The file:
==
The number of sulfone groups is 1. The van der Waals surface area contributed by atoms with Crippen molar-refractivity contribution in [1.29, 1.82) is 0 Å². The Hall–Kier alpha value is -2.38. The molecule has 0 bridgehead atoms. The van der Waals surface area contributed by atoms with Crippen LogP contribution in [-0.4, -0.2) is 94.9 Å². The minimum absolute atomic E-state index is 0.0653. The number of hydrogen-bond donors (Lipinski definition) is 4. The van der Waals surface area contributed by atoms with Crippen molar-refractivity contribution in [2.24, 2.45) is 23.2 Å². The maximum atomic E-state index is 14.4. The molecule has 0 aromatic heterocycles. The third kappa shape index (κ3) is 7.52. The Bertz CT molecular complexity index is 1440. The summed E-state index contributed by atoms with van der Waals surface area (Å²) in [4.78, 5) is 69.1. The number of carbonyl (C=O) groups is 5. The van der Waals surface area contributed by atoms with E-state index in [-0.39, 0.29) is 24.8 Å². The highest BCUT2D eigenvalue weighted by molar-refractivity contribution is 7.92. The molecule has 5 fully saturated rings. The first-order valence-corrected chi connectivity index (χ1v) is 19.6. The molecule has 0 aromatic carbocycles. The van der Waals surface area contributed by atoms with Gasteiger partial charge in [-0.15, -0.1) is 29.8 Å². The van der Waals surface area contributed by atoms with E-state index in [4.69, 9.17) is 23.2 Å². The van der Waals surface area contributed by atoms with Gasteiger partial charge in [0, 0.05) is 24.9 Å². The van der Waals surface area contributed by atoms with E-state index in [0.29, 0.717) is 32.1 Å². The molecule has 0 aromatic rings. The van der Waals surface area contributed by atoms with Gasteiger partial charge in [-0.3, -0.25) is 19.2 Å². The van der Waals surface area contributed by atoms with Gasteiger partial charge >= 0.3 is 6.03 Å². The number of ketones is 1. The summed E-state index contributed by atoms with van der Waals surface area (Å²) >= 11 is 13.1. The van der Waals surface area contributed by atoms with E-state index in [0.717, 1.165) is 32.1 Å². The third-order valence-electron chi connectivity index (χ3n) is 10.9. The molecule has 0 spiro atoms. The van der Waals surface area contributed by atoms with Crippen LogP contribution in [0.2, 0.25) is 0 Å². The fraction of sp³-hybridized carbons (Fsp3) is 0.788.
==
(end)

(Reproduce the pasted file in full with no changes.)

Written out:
The number of sulfone groups is 1. The van der Waals surface area contributed by atoms with Crippen molar-refractivity contribution in [1.29, 1.82) is 0 Å². The Hall–Kier alpha value is -2.38. The molecule has 0 bridgehead atoms. The van der Waals surface area contributed by atoms with Crippen LogP contribution in [-0.4, -0.2) is 94.9 Å². The minimum absolute atomic E-state index is 0.0653. The number of hydrogen-bond donors (Lipinski definition) is 4. The van der Waals surface area contributed by atoms with Crippen molar-refractivity contribution in [2.24, 2.45) is 23.2 Å². The maximum atomic E-state index is 14.4. The molecule has 0 aromatic heterocycles. The third kappa shape index (κ3) is 7.52. The Bertz CT molecular complexity index is 1440. The summed E-state index contributed by atoms with van der Waals surface area (Å²) in [4.78, 5) is 69.1. The number of carbonyl (C=O) groups is 5. The van der Waals surface area contributed by atoms with E-state index in [-0.39, 0.29) is 24.8 Å². The highest BCUT2D eigenvalue weighted by molar-refractivity contribution is 7.92. The molecule has 5 fully saturated rings. The first-order valence-corrected chi connectivity index (χ1v) is 19.6. The molecule has 0 aromatic carbocycles. The van der Waals surface area contributed by atoms with Gasteiger partial charge in [-0.15, -0.1) is 29.8 Å². The van der Waals surface area contributed by atoms with E-state index in [4.69, 9.17) is 23.2 Å². The van der Waals surface area contributed by atoms with Gasteiger partial charge in [0, 0.05) is 24.9 Å². The van der Waals surface area contributed by atoms with E-state index in [0.29, 0.717) is 32.1 Å². The molecule has 0 aromatic rings. The van der Waals surface area contributed by atoms with Gasteiger partial charge in [-0.3, -0.25) is 19.2 Å². The van der Waals surface area contributed by atoms with Gasteiger partial charge >= 0.3 is 6.03 Å². The number of ketones is 1. The summed E-state index contributed by atoms with van der Waals surface area (Å²) >= 11 is 13.1. The van der Waals surface area contributed by atoms with E-state index in [0.717, 1.165) is 32.1 Å². The third-order valence-electron chi connectivity index (χ3n) is 10.9. The molecule has 0 spiro atoms. The van der Waals surface area contributed by atoms with Crippen LogP contribution in [0.2, 0.25) is 0 Å². The fraction of sp³-hybridized carbons (Fsp3) is 0.788.